Published on June 17th, 2014 | by JC Richardson2
Based loosely on the 80’s board game Circus Maximus, Qvadriga brings you the best of Turn Based Racing and Ben Hur in a polished but pricey package.
Slitherine and Turnopia have gone all-out on the historical accuracy in this Roman racing simulator: did you know that the leftmost horse on a chariot is called the Funalis? These guys do, and this is just one example of the detail that’s gone into Qvadriga. In fact, it’s a disservice to the devs when you naturally compare this game to TBR Lab’s Turn Based Racing. Although the core mechanic is similar, Qvadriga really transports you to a fully-developed world, with realistic upgrades and factions that influence play. There’s also a dynamic mode where you punch in orders on the fly, and this really makes for a more exciting race.
As with T.B.R. this is a top-down racing game which pauses occasionally for you to plot your next move. Obviously you can change lanes, speed up, brake, and what have you, but this is where Qvadriga departs into a fully-loaded strategy game. You can whip horses for extra speed, and offset that boost against the long-term damage caused to your beasts. You can lash out at enemy charioteers, or strategically block them so that your churned-up gravel injures the opposition horses. All the strategy comes to nothing if you enter a turn too fast though, as it’s very easy to flip your chariot and end up getting dragged along the track. Hint: you won’t win if that happens.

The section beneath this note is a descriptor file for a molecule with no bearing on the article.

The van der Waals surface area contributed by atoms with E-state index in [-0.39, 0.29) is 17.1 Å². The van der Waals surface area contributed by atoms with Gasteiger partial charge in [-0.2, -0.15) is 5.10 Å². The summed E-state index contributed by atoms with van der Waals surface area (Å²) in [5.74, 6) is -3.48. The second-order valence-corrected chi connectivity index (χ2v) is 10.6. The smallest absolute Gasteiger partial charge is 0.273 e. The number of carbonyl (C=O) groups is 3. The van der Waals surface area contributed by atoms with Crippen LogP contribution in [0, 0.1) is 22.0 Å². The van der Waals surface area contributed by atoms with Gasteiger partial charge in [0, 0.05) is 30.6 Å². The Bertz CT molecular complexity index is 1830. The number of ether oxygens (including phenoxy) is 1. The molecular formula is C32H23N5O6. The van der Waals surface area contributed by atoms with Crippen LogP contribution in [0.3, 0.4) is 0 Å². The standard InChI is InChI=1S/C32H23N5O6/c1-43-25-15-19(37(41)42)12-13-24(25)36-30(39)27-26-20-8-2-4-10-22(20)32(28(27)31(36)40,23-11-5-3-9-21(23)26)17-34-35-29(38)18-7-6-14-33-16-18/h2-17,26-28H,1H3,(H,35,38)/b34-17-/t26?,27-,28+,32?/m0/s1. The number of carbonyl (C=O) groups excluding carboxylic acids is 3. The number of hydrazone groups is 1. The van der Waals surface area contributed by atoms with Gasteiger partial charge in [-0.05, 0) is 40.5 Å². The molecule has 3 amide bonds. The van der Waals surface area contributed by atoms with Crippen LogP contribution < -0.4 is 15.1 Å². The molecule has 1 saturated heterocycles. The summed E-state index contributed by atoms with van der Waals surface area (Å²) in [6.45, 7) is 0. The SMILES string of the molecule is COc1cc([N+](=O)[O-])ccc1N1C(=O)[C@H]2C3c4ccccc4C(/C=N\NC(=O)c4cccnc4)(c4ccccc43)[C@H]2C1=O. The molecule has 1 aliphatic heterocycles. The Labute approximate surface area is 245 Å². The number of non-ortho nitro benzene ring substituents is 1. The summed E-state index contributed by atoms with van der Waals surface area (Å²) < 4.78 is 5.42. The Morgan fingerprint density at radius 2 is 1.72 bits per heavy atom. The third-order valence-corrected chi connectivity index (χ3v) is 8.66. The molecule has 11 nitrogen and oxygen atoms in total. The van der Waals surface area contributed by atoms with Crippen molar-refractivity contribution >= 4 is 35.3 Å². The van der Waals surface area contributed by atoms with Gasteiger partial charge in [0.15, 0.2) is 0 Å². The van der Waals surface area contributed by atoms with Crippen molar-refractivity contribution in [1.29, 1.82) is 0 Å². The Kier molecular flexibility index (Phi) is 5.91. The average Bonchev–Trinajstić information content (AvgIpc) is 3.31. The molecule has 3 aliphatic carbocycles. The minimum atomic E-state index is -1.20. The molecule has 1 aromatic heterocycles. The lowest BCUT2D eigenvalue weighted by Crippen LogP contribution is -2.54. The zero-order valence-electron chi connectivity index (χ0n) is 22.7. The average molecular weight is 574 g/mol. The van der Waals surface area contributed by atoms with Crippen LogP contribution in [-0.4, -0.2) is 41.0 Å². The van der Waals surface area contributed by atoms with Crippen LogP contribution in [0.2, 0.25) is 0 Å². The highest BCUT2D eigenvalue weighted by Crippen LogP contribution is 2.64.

For a game about sweaty, oiled-up men with whips, Qvadriga is incredible cerebral, and every move needs to be planned carefully due to the aggressively smart AI racers. These guys don’t hold back, and their various factions give them differing boosts. For example, the noble Veneta class have the finest horses from around the empire, but the Russata, who recruit from the Roman military, have the toughest charioteers. It’s incredibly well-balanced and it’s worth trying different factions to find one that matches your play style.
On the whole, Qvadriga is a highly-polished game with a long, tough campaign and the option of one-off races to enjoy too. However, the hefty price tag will understandably put a lot of people off, despite the promise of no IAPs. Yes, there’s a heck of a lot of detail and very fine strategy in Qvadriga, but the core gameplay will eventually get a little repetitive, and some people will wish there’d been a demo version available before they invested.
Summary: It's a thinking person's racing game, so full of historical atmosphere you can smell the horses. However, the serious price-tag and lack of a demo version means a slightly risky purchase for many 'droiders.